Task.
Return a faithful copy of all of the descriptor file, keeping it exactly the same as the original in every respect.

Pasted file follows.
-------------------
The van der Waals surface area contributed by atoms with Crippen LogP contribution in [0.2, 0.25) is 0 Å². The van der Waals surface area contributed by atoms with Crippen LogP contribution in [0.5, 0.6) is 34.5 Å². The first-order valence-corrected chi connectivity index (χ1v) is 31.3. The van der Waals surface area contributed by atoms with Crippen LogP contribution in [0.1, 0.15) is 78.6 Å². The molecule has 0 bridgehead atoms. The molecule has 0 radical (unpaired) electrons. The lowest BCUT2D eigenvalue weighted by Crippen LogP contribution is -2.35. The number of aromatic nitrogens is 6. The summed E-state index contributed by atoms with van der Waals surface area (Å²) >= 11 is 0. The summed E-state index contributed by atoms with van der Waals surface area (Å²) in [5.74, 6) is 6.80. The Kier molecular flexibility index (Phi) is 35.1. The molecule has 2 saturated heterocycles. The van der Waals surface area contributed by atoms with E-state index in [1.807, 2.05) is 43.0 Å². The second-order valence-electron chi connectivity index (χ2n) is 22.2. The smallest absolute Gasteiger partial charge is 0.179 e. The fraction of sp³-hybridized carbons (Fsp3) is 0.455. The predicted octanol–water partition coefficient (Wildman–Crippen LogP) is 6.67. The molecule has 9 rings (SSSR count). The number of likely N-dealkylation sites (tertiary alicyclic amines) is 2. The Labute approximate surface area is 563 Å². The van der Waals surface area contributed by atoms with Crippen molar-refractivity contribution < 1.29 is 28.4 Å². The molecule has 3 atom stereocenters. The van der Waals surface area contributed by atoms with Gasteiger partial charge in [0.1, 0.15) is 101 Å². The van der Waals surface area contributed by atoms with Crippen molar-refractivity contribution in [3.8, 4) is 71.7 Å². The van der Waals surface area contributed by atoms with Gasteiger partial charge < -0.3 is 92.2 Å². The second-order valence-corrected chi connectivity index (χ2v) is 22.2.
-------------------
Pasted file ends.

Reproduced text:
The van der Waals surface area contributed by atoms with Crippen LogP contribution in [0.2, 0.25) is 0 Å². The van der Waals surface area contributed by atoms with Crippen LogP contribution in [0.5, 0.6) is 34.5 Å². The first-order valence-corrected chi connectivity index (χ1v) is 31.3. The van der Waals surface area contributed by atoms with Crippen LogP contribution in [0.1, 0.15) is 78.6 Å². The molecule has 0 bridgehead atoms. The molecule has 0 radical (unpaired) electrons. The lowest BCUT2D eigenvalue weighted by Crippen LogP contribution is -2.35. The number of aromatic nitrogens is 6. The summed E-state index contributed by atoms with van der Waals surface area (Å²) >= 11 is 0. The summed E-state index contributed by atoms with van der Waals surface area (Å²) in [5.74, 6) is 6.80. The Kier molecular flexibility index (Phi) is 35.1. The molecule has 2 saturated heterocycles. The van der Waals surface area contributed by atoms with E-state index in [1.807, 2.05) is 43.0 Å². The second-order valence-electron chi connectivity index (χ2n) is 22.2. The smallest absolute Gasteiger partial charge is 0.179 e. The fraction of sp³-hybridized carbons (Fsp3) is 0.455. The predicted octanol–water partition coefficient (Wildman–Crippen LogP) is 6.67. The molecule has 9 rings (SSSR count). The number of likely N-dealkylation sites (tertiary alicyclic amines) is 2. The Labute approximate surface area is 563 Å². The van der Waals surface area contributed by atoms with Crippen molar-refractivity contribution < 1.29 is 28.4 Å². The molecule has 3 atom stereocenters. The van der Waals surface area contributed by atoms with Gasteiger partial charge in [0.1, 0.15) is 101 Å². The van der Waals surface area contributed by atoms with Crippen molar-refractivity contribution in [3.8, 4) is 71.7 Å². The van der Waals surface area contributed by atoms with Gasteiger partial charge < -0.3 is 92.2 Å². The second-order valence-corrected chi connectivity index (χ2v) is 22.2.